"Why should I let you lazy, spoiled TV Babies [Fagen's label for the generation which came after his, which isn't intended as a compliment] read it for nothing in the same way you download all those songs my partner and I sacrificed our entire youth to write and record, not to mention the miserable, friendless childhoods we endured that left us with lifelong feelings of shame and self-reproach we were forced to countervail with a fragile grandiosity and a need to constantly prove our self-worth - in short, the sort of personality disorders that ultimately turned us into performing monkeys?" I suppose that's a reasonable question (even if the tone is a bit overwrought), but it's a little surprising to realize that, whilst the people in the audience (on balance) have great affection and appreciation for the performer on stage, the feeling isn't necessarily reciprocated. Thus, later on, he describes members of a (in his opinion) too sedentary audience as having "just crawled out of their coffins, brushed the dirt off and sat down" (p134), and elsewhere tells two members of the band *while they're onstage* that he's been imagining what would happen if the whole building went up in flames, leaving nothing but charred, trampled concertgoers in the wreckage.

Why such unhappiness? One reason appears to be his dissatisfaction about a world that's changed beyond recognition: thus, on p140, there's his recollection of a golden age (circa 1964) when "vinyl records sounded great", "anyone could work a TV set, even your grandmother", and it showed "lots of swell black-and-white movies from the thirties". He thinks that all technology has brought us is audiences "who can't experience the performance unless they're sending instant videos to their friends: 'Look at me, I must be alive, I can prove it, I'm filming this s***'". Fair enough, but you'd be forgiven for thinking his complaint about the "soul-deadening porn and violence" in today's media to be ironic when you recall that (around about the time of that golden age) he named his band after a sex toy mentioned in Naked Lunch.

So it's an intriguing read from a talented but crankily eccentric author, albeit (if I might be allowed a little complaint of my own) a rather expensive one: this slim volume has a cover price of £16.99, which works out at about 11p per page. You can perhaps see why those lazy, spoiled TV Babies might find alternative ways of getting hold of it.
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4 of 5 people found the following review helpful
5.0 out of 5 stars is terrific: a series of pithy, 26 Nov. 2013
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This review is from: Eminent Hipsters (Hardcover)
This collection of essays and a recent tour diary is every bit as articulate, astute and assured as one would expect (and that's just the words beginning with 'a'). The tour diary, in particular, is terrific: a series of pithy, frequently hilarious reports from the frontline of being an Older Gentleman Touring Gigster. Can't imagine DF being keen on the idea, but on this evidence a full memoir would surely be a delight...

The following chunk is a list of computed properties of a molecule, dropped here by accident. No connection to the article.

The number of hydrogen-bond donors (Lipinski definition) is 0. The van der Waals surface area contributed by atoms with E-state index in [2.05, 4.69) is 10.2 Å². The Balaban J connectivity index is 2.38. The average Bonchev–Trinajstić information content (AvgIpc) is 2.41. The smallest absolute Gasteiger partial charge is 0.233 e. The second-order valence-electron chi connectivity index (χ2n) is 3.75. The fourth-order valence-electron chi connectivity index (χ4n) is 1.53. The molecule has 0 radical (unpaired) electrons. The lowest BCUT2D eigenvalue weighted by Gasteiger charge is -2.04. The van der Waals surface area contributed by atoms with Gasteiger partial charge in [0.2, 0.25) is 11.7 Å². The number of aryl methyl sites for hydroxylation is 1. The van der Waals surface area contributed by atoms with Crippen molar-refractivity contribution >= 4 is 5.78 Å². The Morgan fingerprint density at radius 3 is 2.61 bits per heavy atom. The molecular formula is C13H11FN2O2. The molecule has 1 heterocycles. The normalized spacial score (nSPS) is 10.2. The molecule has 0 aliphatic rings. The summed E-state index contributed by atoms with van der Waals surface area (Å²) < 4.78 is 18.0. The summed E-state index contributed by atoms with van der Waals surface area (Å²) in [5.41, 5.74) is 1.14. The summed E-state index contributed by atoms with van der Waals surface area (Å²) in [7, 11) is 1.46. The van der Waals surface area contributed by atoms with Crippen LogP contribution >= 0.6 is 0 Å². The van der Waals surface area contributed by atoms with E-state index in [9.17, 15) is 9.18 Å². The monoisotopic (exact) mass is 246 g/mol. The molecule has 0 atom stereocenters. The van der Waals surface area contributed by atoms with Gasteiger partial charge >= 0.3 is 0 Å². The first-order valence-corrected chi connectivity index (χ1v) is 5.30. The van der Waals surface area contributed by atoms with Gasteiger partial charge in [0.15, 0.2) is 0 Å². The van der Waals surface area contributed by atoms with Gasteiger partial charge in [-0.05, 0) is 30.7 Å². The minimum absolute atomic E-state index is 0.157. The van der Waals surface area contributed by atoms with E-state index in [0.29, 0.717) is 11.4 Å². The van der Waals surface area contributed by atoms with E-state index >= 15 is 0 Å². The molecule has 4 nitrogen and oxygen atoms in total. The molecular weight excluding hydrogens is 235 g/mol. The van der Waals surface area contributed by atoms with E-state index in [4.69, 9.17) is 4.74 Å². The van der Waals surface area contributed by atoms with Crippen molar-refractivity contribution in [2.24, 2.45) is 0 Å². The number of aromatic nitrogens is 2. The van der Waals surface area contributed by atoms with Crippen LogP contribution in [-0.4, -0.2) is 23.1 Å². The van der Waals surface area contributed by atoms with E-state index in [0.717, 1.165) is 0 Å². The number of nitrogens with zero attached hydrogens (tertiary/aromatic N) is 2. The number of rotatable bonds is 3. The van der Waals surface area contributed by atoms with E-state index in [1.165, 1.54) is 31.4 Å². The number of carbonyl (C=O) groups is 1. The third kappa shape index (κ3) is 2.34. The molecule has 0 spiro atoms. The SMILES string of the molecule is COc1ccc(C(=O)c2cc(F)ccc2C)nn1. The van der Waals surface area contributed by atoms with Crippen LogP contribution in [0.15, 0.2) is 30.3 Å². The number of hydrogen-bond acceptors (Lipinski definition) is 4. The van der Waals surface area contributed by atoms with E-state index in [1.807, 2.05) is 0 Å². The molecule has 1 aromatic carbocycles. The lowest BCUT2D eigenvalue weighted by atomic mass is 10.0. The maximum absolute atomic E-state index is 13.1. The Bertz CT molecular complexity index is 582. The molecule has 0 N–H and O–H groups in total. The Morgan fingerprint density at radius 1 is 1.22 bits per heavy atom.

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5.0 out of 5 stars Thoroughly enjoyable, 17 Dec. 2014
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This review is from: Eminent Hipsters (Kindle Edition)
An excellent book written by one of my favourite musicians-Mr Fagen's sense of humour comes through loud and clear and I got quite a music lesson in the bargain! Well worth a read if you are a Donald Fagen or Steely Dan fan.
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2 of 3 people found the following review helpful
4.0 out of 5 stars Moody funny old git, 9 Feb. 2014
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As a musician myself I know what he's on about when he talks about life on tour, but boy can he moan! World class whingeing there. Excellent slice of life on the road in Fagenland, would have liked a bit more about the Dan but a little's better than nothing.
I'd say probably only for the committed fan
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2 of 3 people found the following review helpful
4.0 out of 5 stars mad man from the dan, 3 May 2014
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Really enjoyed his take on his early years and in particular on his touring with the Dukes of September.
What is missing is the story of Steely Dan. Now that would surely get Five stars.
PS. When is Donald's audition for Grumpy Old Men?
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2 of 3 people found the following review helpful
5.0 out of 5 stars As droll and as we'll written as you'd expect, ..., 6 July 2014
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As droll and as we'll written as you'd expect, with an interesting exploration of Donald's musical influences, and brief but intriguing insights into his personal life and perspective.
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2 of 3 people found the following review helpful
5.0 out of 5 stars great stuff, 5 Feb. 2014
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Really enjoyed this. Greatly entertaining and intelligent read from a man we all admire. Would recommend to anybody who is a fan of the Dan.
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1 of 2 people found the following review helpful
5.0 out of 5 stars Hipsters and hippies, 5 Dec. 2013
By 
C. Metcalfe (CIRENCESTER, GLOS United Kingdom) - See all my reviews
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Actually the 2012 tour diary was the section that came over as least likeable - most of the time Don's in a grump, with the usual OAP ailments, real and imagined, coming to the fore, and a general but somewhat inconsistent swipe at the modern world and its inhabitants...having said which, it's a thousand times more interesting than most rock stars would manage, and does give an insight into the reality of (his) life on the road. The earlier chapters on childhood, jazz greats and adolescence in New Jersey (The Nightfly territory) were a joy and far more interesting than I'd expected, especially as they flesh out the college years pre-Dan, and his attitude to the hippies/1967/San Francisco ('it was fun for about a week'). He had a pretty good time as a student!
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Eminent Hipsters
Eminent Hipsters by Donald Fagen (Hardcover - 24 Oct. 2013)